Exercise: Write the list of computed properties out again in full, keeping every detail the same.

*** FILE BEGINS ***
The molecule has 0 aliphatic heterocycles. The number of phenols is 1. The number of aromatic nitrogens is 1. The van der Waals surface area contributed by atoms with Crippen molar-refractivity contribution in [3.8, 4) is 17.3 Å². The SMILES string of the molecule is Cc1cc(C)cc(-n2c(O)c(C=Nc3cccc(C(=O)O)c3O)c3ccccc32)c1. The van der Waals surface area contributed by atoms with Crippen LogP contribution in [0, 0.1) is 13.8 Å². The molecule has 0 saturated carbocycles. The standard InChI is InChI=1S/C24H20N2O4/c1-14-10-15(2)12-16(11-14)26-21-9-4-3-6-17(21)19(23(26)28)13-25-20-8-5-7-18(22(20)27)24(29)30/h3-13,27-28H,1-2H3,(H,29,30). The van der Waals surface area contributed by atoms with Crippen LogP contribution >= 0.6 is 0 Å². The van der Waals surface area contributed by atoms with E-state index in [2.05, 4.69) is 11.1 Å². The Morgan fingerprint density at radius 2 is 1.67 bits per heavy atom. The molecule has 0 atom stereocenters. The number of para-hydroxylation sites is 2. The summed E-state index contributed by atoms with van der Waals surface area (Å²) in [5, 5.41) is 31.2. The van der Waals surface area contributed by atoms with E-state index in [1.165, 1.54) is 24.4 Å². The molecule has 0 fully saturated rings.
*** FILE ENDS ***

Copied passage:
The molecule has 0 aliphatic heterocycles. The number of phenols is 1. The number of aromatic nitrogens is 1. The van der Waals surface area contributed by atoms with Crippen molar-refractivity contribution in [3.8, 4) is 17.3 Å². The SMILES string of the molecule is Cc1cc(C)cc(-n2c(O)c(C=Nc3cccc(C(=O)O)c3O)c3ccccc32)c1. The van der Waals surface area contributed by atoms with Crippen LogP contribution in [0, 0.1) is 13.8 Å². The molecule has 0 saturated carbocycles. The standard InChI is InChI=1S/C24H20N2O4/c1-14-10-15(2)12-16(11-14)26-21-9-4-3-6-17(21)19(23(26)28)13-25-20-8-5-7-18(22(20)27)24(29)30/h3-13,27-28H,1-2H3,(H,29,30). The van der Waals surface area contributed by atoms with Crippen LogP contribution >= 0.6 is 0 Å². The van der Waals surface area contributed by atoms with E-state index in [2.05, 4.69) is 11.1 Å². The Morgan fingerprint density at radius 2 is 1.67 bits per heavy atom. The molecule has 0 atom stereocenters. The number of para-hydroxylation sites is 2. The summed E-state index contributed by atoms with van der Waals surface area (Å²) in [5, 5.41) is 31.2. The van der Waals surface area contributed by atoms with E-state index in [1.165, 1.54) is 24.4 Å². The molecule has 0 fully saturated rings.